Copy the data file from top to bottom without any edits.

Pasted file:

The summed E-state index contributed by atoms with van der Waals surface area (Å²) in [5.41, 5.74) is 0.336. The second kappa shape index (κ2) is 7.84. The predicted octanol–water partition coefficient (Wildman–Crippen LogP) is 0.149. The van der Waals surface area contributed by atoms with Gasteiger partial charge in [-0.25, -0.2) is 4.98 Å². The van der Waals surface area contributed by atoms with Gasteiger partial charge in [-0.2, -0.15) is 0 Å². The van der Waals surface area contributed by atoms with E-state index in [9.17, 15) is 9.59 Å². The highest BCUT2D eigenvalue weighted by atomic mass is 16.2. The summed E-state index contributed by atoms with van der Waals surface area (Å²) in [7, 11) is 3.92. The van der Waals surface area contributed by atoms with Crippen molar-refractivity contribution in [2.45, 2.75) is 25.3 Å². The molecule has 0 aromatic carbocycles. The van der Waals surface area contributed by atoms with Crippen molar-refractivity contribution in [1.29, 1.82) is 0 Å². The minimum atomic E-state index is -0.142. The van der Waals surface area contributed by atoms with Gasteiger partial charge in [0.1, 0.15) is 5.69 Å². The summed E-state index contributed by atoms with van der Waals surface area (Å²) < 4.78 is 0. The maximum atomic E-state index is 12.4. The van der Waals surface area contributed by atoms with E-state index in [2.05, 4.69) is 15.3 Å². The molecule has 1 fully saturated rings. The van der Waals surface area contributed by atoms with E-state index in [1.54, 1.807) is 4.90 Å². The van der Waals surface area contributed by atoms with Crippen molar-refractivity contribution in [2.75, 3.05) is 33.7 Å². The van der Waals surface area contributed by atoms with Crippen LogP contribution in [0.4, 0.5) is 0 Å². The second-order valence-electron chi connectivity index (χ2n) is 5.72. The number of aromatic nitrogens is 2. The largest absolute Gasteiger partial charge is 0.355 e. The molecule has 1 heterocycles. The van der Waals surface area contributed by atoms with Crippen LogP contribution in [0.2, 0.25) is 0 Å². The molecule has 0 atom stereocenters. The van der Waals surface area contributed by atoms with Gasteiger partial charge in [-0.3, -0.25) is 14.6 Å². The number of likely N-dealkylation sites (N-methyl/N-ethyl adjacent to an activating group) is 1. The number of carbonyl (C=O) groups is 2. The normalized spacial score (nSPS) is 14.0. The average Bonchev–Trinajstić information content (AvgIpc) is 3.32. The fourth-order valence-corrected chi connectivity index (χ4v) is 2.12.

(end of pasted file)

The summed E-state index contributed by atoms with van der Waals surface area (Å²) in [5.41, 5.74) is 0.336. The second kappa shape index (κ2) is 7.84. The predicted octanol–water partition coefficient (Wildman–Crippen LogP) is 0.149. The van der Waals surface area contributed by atoms with Gasteiger partial charge in [-0.25, -0.2) is 4.98 Å². The van der Waals surface area contributed by atoms with Gasteiger partial charge in [-0.2, -0.15) is 0 Å². The van der Waals surface area contributed by atoms with E-state index in [9.17, 15) is 9.59 Å². The highest BCUT2D eigenvalue weighted by atomic mass is 16.2. The summed E-state index contributed by atoms with van der Waals surface area (Å²) in [7, 11) is 3.92. The van der Waals surface area contributed by atoms with Crippen molar-refractivity contribution in [2.45, 2.75) is 25.3 Å². The molecule has 0 aromatic carbocycles. The van der Waals surface area contributed by atoms with Crippen molar-refractivity contribution in [1.29, 1.82) is 0 Å². The minimum atomic E-state index is -0.142. The van der Waals surface area contributed by atoms with Gasteiger partial charge in [0.1, 0.15) is 5.69 Å². The summed E-state index contributed by atoms with van der Waals surface area (Å²) < 4.78 is 0. The maximum atomic E-state index is 12.4. The van der Waals surface area contributed by atoms with E-state index in [2.05, 4.69) is 15.3 Å². The molecule has 1 fully saturated rings. The van der Waals surface area contributed by atoms with E-state index in [1.54, 1.807) is 4.90 Å². The van der Waals surface area contributed by atoms with Crippen molar-refractivity contribution in [2.75, 3.05) is 33.7 Å². The van der Waals surface area contributed by atoms with Crippen LogP contribution in [0.4, 0.5) is 0 Å². The second-order valence-electron chi connectivity index (χ2n) is 5.72. The number of aromatic nitrogens is 2. The largest absolute Gasteiger partial charge is 0.355 e. The molecule has 1 heterocycles. The van der Waals surface area contributed by atoms with Crippen LogP contribution in [0.2, 0.25) is 0 Å². The molecule has 0 atom stereocenters. The van der Waals surface area contributed by atoms with Gasteiger partial charge in [-0.3, -0.25) is 14.6 Å². The number of likely N-dealkylation sites (N-methyl/N-ethyl adjacent to an activating group) is 1. The number of carbonyl (C=O) groups is 2. The normalized spacial score (nSPS) is 14.0. The average Bonchev–Trinajstić information content (AvgIpc) is 3.32. The fourth-order valence-corrected chi connectivity index (χ4v) is 2.12.